A monthly measure of consumer confidence in the United States has retreated for a second straight month on less upbeat expectations for the labor market.
The Conference Board reported that its Consumer Confidence Index dropped nearly nine points to 90.4 for November. The index has retreated almost 13 points over the past two months.
“The decline was mainly due to a less favorable view of the job market,” said Lynn Franco, director of economic indicators for the Conference Board. “Consumers’ appraisals of current condition conditions, on the other hand, was mixed. … Heading into 2016, consumers are cautious about the labor market and expect little change in business conditions.”
The Conference Board, a business research and membership association, bases the index on the results of monthly surveys of households. Economists monitor the index because consumer spending accounts for more than two-thirds of economic activity.
For November, less optimistic assessments of current business and labor conditions pulled down the present situation component of the index more than six points to 108.1.
The proportion of consumers responding to the survey upon which the November index was based who described business conditions as “good” fell more than two points to 24.4. But the share of those who described business conditions as “bad” decreased more than a point to 16.9 percent.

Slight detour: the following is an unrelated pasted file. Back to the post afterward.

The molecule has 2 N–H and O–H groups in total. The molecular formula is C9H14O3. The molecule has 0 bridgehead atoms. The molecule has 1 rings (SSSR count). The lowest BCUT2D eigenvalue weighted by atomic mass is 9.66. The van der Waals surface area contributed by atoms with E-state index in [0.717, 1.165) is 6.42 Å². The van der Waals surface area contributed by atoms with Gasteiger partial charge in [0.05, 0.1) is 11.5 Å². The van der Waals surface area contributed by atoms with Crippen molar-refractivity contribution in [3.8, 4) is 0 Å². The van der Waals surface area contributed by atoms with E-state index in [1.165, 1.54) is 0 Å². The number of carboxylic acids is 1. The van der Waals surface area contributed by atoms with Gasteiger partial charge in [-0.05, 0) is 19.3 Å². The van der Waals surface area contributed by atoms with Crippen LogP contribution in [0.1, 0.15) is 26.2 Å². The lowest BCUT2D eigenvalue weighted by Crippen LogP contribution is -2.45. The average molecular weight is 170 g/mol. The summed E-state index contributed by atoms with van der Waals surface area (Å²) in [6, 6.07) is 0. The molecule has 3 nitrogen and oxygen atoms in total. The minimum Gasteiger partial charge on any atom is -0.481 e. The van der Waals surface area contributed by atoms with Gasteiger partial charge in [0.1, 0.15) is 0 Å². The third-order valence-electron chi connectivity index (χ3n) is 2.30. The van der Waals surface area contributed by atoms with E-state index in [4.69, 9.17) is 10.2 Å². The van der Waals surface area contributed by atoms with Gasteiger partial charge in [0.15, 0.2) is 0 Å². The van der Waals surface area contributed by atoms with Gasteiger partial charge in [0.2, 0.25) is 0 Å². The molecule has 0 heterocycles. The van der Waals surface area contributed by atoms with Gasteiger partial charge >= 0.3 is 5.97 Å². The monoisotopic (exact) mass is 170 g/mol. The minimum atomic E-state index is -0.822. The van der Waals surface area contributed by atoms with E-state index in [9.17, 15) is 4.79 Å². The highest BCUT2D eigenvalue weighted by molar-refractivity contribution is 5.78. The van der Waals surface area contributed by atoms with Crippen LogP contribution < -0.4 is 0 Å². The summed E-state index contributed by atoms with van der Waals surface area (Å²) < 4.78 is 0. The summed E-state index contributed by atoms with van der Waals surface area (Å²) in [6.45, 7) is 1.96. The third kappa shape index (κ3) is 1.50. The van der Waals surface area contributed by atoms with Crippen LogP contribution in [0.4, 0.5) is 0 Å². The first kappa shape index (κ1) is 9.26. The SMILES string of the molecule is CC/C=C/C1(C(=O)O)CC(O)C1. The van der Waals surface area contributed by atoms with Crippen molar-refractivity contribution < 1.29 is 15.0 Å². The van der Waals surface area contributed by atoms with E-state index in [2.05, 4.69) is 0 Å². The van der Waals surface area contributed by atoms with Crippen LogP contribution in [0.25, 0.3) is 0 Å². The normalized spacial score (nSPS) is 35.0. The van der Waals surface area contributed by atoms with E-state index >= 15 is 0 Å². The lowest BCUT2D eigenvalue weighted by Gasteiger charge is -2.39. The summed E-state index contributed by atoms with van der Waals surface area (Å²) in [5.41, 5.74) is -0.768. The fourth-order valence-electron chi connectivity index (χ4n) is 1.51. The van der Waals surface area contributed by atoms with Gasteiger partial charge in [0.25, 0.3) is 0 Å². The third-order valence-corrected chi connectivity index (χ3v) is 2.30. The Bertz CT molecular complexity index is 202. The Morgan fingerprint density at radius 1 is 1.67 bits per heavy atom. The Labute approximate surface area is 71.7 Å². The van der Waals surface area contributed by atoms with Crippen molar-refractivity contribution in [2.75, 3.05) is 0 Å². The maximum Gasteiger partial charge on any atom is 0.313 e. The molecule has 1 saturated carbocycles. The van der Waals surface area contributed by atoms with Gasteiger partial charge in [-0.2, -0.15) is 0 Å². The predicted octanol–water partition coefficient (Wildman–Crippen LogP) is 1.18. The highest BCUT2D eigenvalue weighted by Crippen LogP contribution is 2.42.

The proportion of consumers who said jobs are “plentiful” fell nearly three points to 19.9 percent, while the share of those who said jobs are “hard to get” rose nearly two points to 26.2 percent.
A less upbeat outlook for business and labor conditions pulled down the expectations component of the index more than 10 points to 78.6.
The share of consumers expecting business conditions to improve over the next six months fell more than three points to 14.8 percent. The proportion of those who anticipate worsening conditions edged up six-tenths of a point to 11 percent.
The share of consumers who expect more jobs to become available declined nearly three points to 11.6 percent. The proportion of those anticipating fewer jobs increased more than two points to 18.7 percent.